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Discussion Starter · #1 ·
Our elderly dog passed away a year ago (he was 20 years old), so my siblings, my mom and I thought that we are ready to adopt a puppy. So we did just that, bought home a Spaniel mix.
His mother was a pure Spaniel, his father a mutt. That was 3 weeks ago. At first he was very shy and quiet. Then he started attacking hands and feet, biting hard, but he would stop after a firm “NO”. Now however... He bites until I smack him and even then he thinks that I’m playing. He usually barks, growls and snarls at my hands. My arms are full of purple bruises and are generally a bloody mess, along my feet. My family is in a similar state.

Now he is NOT an agressive dog, because after “playtime” he comes and lies next to me or climbs in my lap, licks my hands etc. He also doesn’t growl or anything at feeding time.
He isn’t “stupid” either because I already taught him to sign when he has to use the bathroom. We have accidents, but its working.

I'm literally at my witts end. Ignoring him doesn’t work because his bite is very painful. Redirecting with a toy or food works for a while, basically until he doesn’t see any bodyparts nearby.

A few days ago he started climbing up the back of the couch and biting, scratchig our hair and ears. I'm trying to correct him by grabbing him firmly and putting him on the ground.
Oh yeah. My other problem is that we can’t keep him off the couch.

And as I wrote at the beginning, before him we had a dog for 20 years. So I'm no stranger to training and handling dogs.

I don’t want to hit him because that is not the solution. And I understand puppy biting and his need to chew, but ... what the hell am I supposed to do here?

Is it maybe a Pack thing? Is he unsure where he belongs in our “Pack”?
I'm the only one who he pays attention to, he is a little bit spooked by my mom and he usually ignores my sister and brother.

All I know about him, that he was the smallest in the litter, and probably had to fight off his bigger siblings. I know also that he wasn’t trained at all. And there were young children at the house from where we adopted him from. Maybe they were playing too rough with the pups?
I have no clue.

So please help. My arms are literally bleeding as I type this.

Thanks in advance for any advice!
 

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I can tell you right now it's not a pack thing - we now know that dogs aren't actually pack animals (social, yes, but they don't 'pack' the way that media would have us believe), don't have strict hierarchies of rank, and certainly don't see or interact with humans as they would other dogs anyway.

These all just sound like puppy things - he simply hasn't learned how to play appropriately. I'd suggest doing a lot more management. Baby gates and playpens are your friends - right now 'ignoring' isn't working because the puppy still has access to you and can get a reaction. If you set up a gate or pen, you can simply step over the barrier every time teeth touch skin, and can wait comfortably and unharrassed until the pup is calmer and you want to try again. Same with the couch issue. You need to block access to the couch for now, and also make sure your puppy has a comfortable bed of his own that he gets rewarded for using (praise, treats, long-lasting chews or puzzle toys). Keeping him from practicing the unwanted behavior and giving him an alternative to use instead will go a long way towards forming the habits you want him to have as an adult.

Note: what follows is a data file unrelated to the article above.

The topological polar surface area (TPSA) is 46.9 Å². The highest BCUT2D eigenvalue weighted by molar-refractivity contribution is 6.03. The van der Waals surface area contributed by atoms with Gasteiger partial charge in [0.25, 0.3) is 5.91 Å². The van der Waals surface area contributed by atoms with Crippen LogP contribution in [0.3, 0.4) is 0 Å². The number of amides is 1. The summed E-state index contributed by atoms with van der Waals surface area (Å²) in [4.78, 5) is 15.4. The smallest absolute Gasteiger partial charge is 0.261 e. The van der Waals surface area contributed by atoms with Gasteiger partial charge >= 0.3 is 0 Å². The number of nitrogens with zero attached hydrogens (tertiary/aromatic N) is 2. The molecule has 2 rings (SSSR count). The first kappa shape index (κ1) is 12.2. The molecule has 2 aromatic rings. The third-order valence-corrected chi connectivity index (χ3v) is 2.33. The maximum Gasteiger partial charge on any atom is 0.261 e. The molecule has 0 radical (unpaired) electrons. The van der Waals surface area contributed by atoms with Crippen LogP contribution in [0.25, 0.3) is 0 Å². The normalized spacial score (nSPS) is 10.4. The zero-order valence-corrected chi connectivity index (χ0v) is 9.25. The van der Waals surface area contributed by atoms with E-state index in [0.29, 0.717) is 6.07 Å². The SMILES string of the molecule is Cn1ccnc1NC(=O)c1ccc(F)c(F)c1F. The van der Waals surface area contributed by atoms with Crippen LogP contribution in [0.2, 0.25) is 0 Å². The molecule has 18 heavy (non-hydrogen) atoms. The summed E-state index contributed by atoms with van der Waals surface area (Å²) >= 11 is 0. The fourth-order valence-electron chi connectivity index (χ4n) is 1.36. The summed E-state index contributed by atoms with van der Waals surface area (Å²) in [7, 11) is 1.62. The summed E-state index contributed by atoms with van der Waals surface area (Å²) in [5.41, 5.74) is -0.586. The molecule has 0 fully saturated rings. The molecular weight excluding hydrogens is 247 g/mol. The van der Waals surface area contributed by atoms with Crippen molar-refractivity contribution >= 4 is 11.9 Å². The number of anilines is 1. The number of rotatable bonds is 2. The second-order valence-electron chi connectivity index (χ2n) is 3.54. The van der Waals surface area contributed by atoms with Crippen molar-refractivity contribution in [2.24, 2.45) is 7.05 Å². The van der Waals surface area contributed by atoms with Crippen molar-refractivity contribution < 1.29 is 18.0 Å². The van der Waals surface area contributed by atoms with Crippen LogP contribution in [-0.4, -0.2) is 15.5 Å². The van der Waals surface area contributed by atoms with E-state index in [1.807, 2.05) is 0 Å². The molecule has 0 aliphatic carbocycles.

If gates and pens aren't doable, you can also tether the pup and step out of range when he gets too rough, but ONLY do this when you can supervise. It's otherwise too easy for puppies to get tangled and wind up choking or otherwise hurting themselves, or for them to chew through the lead (which is another habit you don't want him to learn!).

You are absolutely right about smacking being a bad idea. At best, your pup will think it's a great game and escalate his own roughness to match. At worst, you'll wind up with a dog afraid of you and/or hands in general, which can lead to defensive biting and a whole lot of handling and behavior issues. Hand-shy dogs often struggle with having their collars put on and off, recall, unexpected fast movements in their vicinity, and can be a nerve-wracking nightmare around grabby toddlers. No hitting or rough handling, period. There are better ways.

As an aside, some dogs are just loud players. This isn't inherently bad, and might never go away. My 6 year old still growls, grumbles, and makes all kind of weird noises when playing, but also has really good control of his mouth and teeth and never deliberately nails us (occasionally he'll misjudge a grab at a toy, but it's always clearly accidental). His play noises sound different than when he's actually upset, and you'll probably learn the difference with your pup as he grows and you get more familiar with each other.
 

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Don't smack your puppy for biting. He won't understand. He'll either think that you're playing rough and he'll keep on biting or he'll learn to be afraid of you.

I'm sure someone with lots of puppy training experience will come along with a reply in the next 24 hours. In the meantime, I'll tell you what I did with my last dog.